Reducing the Harms of Marijuana Prohibition

Marijuana arrests are the engine driving the U.S. war on drugs. These arrests fall disproportionately on blacks and Latinos, even though white people use marijuana at similar rates.
Many of those who are arrested are saddled with a criminal conviction that can make it difficult or impossible to vote, obtain educational loans, get a job, secure housing, or even adopt a child.
Additionally, the huge number of marijuana arrests each year usurps scarce law enforcement, criminal justice, and treatment resources at enormous cost to U.S. taxpayers.
The Drug Policy Alliance works to reduce the number of marijuana related arrests and associated penalties through crafting and advocating for legislation removing or reducing criminal penalties, initiatives making marijuana arrests the lowest law enforcement priority, and community based policy changes.  
DPA also works to expose and reduce rampant, system-wide racial disparities in marijuana arrests. DPA has released reports documenting and detailing chilling disparities in New York City and across California and continues to raise awareness about the unique burden U.S. marijuana policy places on black and Latino communities.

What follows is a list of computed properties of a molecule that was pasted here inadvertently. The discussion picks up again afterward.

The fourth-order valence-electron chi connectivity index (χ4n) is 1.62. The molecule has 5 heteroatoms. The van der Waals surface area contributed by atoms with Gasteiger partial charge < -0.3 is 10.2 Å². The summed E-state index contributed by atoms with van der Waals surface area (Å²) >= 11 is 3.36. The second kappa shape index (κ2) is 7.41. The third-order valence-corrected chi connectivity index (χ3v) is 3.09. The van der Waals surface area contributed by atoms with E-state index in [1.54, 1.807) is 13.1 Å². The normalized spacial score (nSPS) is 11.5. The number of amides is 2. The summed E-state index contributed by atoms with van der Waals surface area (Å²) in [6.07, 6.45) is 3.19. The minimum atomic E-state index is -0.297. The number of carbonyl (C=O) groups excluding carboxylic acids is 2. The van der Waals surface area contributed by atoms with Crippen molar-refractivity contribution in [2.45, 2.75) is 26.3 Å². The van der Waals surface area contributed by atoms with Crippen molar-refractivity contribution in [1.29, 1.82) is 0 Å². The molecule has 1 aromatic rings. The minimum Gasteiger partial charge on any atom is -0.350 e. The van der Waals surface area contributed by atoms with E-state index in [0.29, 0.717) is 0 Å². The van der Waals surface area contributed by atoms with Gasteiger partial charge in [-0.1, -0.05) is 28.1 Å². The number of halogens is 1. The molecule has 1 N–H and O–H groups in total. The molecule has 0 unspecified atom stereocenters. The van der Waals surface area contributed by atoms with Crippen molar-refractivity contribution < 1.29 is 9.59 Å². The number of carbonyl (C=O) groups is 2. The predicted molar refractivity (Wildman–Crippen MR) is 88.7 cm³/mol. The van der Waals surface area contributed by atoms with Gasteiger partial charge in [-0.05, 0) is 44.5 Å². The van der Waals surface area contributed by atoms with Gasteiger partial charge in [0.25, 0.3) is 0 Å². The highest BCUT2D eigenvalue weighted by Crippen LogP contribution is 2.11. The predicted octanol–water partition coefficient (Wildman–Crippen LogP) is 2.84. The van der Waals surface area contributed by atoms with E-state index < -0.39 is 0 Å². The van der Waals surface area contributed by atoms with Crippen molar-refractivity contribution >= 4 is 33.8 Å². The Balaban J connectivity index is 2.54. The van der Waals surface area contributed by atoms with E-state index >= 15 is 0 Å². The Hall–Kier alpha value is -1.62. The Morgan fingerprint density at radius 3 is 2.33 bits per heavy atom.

Marijuana prohibition has also caused incalculable violence and destruction by fostering an illegal marijuana market. Organized crime, drug cartels, and gangs are the greatest financial beneficiaries of marijuana prohibition. In Mexico, illegal marijuana sales have contributed to the loss of tens of thousands of lives.

New Mexico's House Consumer and Public Affairs Committee Passes HB465 - Representative Emily Kane's Bill Reducing Penalties for Possession of Small Amounts of Marijuana